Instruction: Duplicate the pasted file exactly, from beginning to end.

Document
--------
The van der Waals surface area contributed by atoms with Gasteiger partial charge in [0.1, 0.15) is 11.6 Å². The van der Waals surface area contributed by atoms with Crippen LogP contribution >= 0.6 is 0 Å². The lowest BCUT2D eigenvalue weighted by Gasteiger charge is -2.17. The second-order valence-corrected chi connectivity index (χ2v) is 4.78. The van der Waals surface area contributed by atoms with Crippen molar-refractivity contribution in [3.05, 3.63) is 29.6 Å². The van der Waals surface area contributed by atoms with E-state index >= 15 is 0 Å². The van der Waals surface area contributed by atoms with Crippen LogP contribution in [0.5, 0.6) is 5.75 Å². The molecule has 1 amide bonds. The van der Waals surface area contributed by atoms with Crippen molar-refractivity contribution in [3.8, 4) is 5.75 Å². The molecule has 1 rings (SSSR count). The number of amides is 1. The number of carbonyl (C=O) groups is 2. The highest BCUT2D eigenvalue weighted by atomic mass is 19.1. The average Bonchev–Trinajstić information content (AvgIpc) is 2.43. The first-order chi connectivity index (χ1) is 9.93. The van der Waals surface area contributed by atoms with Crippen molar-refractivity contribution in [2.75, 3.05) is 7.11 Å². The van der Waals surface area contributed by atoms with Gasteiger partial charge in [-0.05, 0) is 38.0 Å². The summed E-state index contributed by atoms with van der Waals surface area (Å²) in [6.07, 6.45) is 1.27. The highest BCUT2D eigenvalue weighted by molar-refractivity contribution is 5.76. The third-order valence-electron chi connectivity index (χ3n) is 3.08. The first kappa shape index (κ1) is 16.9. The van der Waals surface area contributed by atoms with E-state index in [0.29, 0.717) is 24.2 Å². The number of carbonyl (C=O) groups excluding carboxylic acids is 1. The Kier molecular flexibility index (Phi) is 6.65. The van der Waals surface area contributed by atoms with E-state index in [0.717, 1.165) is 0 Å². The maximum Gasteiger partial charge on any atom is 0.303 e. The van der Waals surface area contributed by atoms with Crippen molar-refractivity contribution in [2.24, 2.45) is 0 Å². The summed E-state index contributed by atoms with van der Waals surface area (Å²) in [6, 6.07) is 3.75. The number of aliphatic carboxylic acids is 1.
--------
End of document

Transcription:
The van der Waals surface area contributed by atoms with Gasteiger partial charge in [0.1, 0.15) is 11.6 Å². The van der Waals surface area contributed by atoms with Crippen LogP contribution >= 0.6 is 0 Å². The lowest BCUT2D eigenvalue weighted by Gasteiger charge is -2.17. The second-order valence-corrected chi connectivity index (χ2v) is 4.78. The van der Waals surface area contributed by atoms with Crippen molar-refractivity contribution in [3.05, 3.63) is 29.6 Å². The van der Waals surface area contributed by atoms with E-state index >= 15 is 0 Å². The van der Waals surface area contributed by atoms with Crippen LogP contribution in [0.5, 0.6) is 5.75 Å². The molecule has 1 amide bonds. The van der Waals surface area contributed by atoms with Crippen molar-refractivity contribution in [3.8, 4) is 5.75 Å². The molecule has 1 rings (SSSR count). The number of amides is 1. The number of carbonyl (C=O) groups is 2. The highest BCUT2D eigenvalue weighted by atomic mass is 19.1. The average Bonchev–Trinajstić information content (AvgIpc) is 2.43. The first-order chi connectivity index (χ1) is 9.93. The van der Waals surface area contributed by atoms with Crippen molar-refractivity contribution in [2.75, 3.05) is 7.11 Å². The van der Waals surface area contributed by atoms with Gasteiger partial charge in [-0.05, 0) is 38.0 Å². The summed E-state index contributed by atoms with van der Waals surface area (Å²) in [6.07, 6.45) is 1.27. The highest BCUT2D eigenvalue weighted by molar-refractivity contribution is 5.76. The third-order valence-electron chi connectivity index (χ3n) is 3.08. The first kappa shape index (κ1) is 16.9. The van der Waals surface area contributed by atoms with E-state index in [0.29, 0.717) is 24.2 Å². The number of carbonyl (C=O) groups excluding carboxylic acids is 1. The Kier molecular flexibility index (Phi) is 6.65. The van der Waals surface area contributed by atoms with E-state index in [0.717, 1.165) is 0 Å². The maximum Gasteiger partial charge on any atom is 0.303 e. The van der Waals surface area contributed by atoms with Crippen molar-refractivity contribution in [2.24, 2.45) is 0 Å². The summed E-state index contributed by atoms with van der Waals surface area (Å²) in [6, 6.07) is 3.75. The number of aliphatic carboxylic acids is 1.